In 1882 we moved across the South Canadian to the North Canadian about sixteen miles northeast of Eufaula.

We had fiddle dances. They were danced somewhat differently from the country square dances of today. The boys and girls would line up facing each other. When the fiddle music started, the boy and girl first in line would start jigging or shuffling you might call it. When the caller called, "swing", the boy and girl would do so; then the two hand in hand would skip between the two lines, to the lower end. The next two would do the same thing , until each couple in the line had danced.

I often attended the Indian stomp dances. In fact, the Indians thought it something of a slight if some white people didn't attend their Stomp dances. I recall a particular stomp dance which going to almost cost me my life.

One summer night five other boys and I - three of the boys were my brothers and two were Indian boys - started for a stomp dance that was being held out west of Eufaula. I was about eighteen years old at the time. When we boys were something like a quarter of a mile from the stomp ground, we heard shooting. When we got there we found the Indians all bunched up together. The other boys stayed with their horses but I wanted to see what was taking place. I elbowed my way through the crowd until I was close enough to see and hear.

Marsh Thompson, speaker of the stomp dance, was talking. I saw him motion toward Bunny McIntosh, middle-aged Indian, and I heard him say, "All this is your fault". Bunny turned to him and said "Who? me?". He had no more than done so than a man on a sorrel horse flashed by the edge of the crowd. The man dismounted and made his way toward Bunny. I recognized him as Nealey Barnett, Indian desperado. He had his gun in his hand. He took Bunny by the collar and spoke to him in a voice full of threat. They began to tussle. I was so engrossed in trying to figure out what it was all about that I didn't notice the crowd scattering, leaving me to referee the fight, as it were. However, Barnett's gun went off and so did I. I struck out in the general direction of my horse. I hadn't run far when I almost caught up with an old squaw hoppin' 'long fast as she could go. She looked back over her shoulder, saw me and, I guess thought me to be one of the gunmen. Anway she started hollerin' at the top of her voice. To relieve her of this worry I picked up a little more speed and passed her up. The other boys were waiting for me. We mounted and "beat it" for home. It was the next morning before I understood just what had happened.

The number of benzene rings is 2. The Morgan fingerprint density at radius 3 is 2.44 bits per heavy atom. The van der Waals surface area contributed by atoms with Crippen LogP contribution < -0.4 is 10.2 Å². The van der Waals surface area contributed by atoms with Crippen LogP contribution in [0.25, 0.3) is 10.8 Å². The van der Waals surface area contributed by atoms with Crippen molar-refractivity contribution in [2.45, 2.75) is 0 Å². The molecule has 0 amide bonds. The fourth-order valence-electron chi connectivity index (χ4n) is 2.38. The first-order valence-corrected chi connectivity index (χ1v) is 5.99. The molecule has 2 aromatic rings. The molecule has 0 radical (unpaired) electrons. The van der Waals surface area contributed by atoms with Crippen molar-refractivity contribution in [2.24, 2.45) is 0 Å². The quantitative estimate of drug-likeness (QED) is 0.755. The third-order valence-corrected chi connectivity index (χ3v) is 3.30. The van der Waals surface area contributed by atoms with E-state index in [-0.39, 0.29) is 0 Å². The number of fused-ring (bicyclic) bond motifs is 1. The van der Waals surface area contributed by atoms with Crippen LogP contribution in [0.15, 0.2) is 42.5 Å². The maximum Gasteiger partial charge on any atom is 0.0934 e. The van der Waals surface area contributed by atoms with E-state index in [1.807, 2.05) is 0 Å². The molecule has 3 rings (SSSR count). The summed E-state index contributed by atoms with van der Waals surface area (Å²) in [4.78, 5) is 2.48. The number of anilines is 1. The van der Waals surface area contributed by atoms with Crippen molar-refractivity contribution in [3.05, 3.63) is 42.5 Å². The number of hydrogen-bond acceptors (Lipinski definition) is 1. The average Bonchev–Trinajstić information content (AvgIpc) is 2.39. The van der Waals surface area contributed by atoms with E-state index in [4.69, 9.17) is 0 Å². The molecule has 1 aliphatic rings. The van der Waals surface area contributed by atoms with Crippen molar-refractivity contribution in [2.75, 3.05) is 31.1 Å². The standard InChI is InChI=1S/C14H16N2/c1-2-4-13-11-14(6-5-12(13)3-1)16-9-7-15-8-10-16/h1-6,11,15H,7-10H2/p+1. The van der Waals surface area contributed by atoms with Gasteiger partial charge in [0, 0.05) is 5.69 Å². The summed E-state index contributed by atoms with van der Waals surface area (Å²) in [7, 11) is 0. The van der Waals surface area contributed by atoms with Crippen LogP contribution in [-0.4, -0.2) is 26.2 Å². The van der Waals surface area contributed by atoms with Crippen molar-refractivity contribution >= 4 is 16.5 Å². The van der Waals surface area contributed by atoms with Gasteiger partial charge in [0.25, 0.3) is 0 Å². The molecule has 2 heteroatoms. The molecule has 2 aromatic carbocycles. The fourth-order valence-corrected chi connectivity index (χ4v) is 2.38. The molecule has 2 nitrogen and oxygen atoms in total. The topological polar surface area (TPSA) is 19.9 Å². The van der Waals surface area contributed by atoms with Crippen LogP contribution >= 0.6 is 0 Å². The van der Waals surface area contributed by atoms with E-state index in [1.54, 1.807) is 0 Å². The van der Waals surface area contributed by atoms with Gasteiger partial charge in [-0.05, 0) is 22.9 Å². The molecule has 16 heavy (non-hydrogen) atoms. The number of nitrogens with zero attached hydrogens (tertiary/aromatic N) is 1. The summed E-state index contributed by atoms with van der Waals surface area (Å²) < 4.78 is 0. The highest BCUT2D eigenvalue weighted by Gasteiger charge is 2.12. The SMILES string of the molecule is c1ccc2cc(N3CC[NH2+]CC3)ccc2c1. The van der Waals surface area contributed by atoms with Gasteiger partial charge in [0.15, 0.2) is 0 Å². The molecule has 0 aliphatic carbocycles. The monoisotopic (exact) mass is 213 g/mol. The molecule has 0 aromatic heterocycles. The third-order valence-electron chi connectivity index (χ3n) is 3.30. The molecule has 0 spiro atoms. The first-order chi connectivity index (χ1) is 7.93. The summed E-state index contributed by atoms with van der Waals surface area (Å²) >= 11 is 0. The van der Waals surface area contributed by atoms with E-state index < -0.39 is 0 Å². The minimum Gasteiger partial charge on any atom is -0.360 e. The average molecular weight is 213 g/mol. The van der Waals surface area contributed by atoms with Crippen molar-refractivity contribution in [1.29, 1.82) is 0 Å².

It seems the United States marshals had come into Eufaula on the probability of finding Ute Sonlep and Nealey and Cheesy Barnett, outlaws. The "laws" had hired Bunny McIntosh to spy for them. Bunny saw the three outlaws at the big spring that supplied the Stomp ground with water. He told the "laws" and they laid in wait. When the outlaws rode up, the "laws" opened fire, killing Cheesy Barnett. The outlaws returned the fire, killing both of the United states marshals. It was later told that Bunny McIntosh, in making his get-away, walked a foot log across the North Canadian River.

Transcribed for OKGenWeb by Melva Best <bestm@eufaula.lib.ok.us>, April 2002.

[Submitter's Addition:
Jim Rumsey's full names was James J. Rumsey. He was born in July of 1870 in Queen City, AR. His parents were Andrew Jackson Rumsey, born 11-22-1833 in Georgia. He died 08-07-1891 and is buried in the Fame cemetery, McIntosh County, OK. He married Elizabeth Clementine Casey (a twin) about 1856. Elizabeth was born 05-09-1841 in Campbell County, Ga and died 01-09-1902 and is buried in the Fame cemetery in McIntosh County, OK.

Jim Rumsey married Susie Best in 1901 in Indian Territory. Susie was born 03-04-1880 in Arkansas and died 04-15-1967 and is buried in the Eufaula Cemetery. Jim Rumsey died in 1957 and is buried in the Eufaula Cemetery.]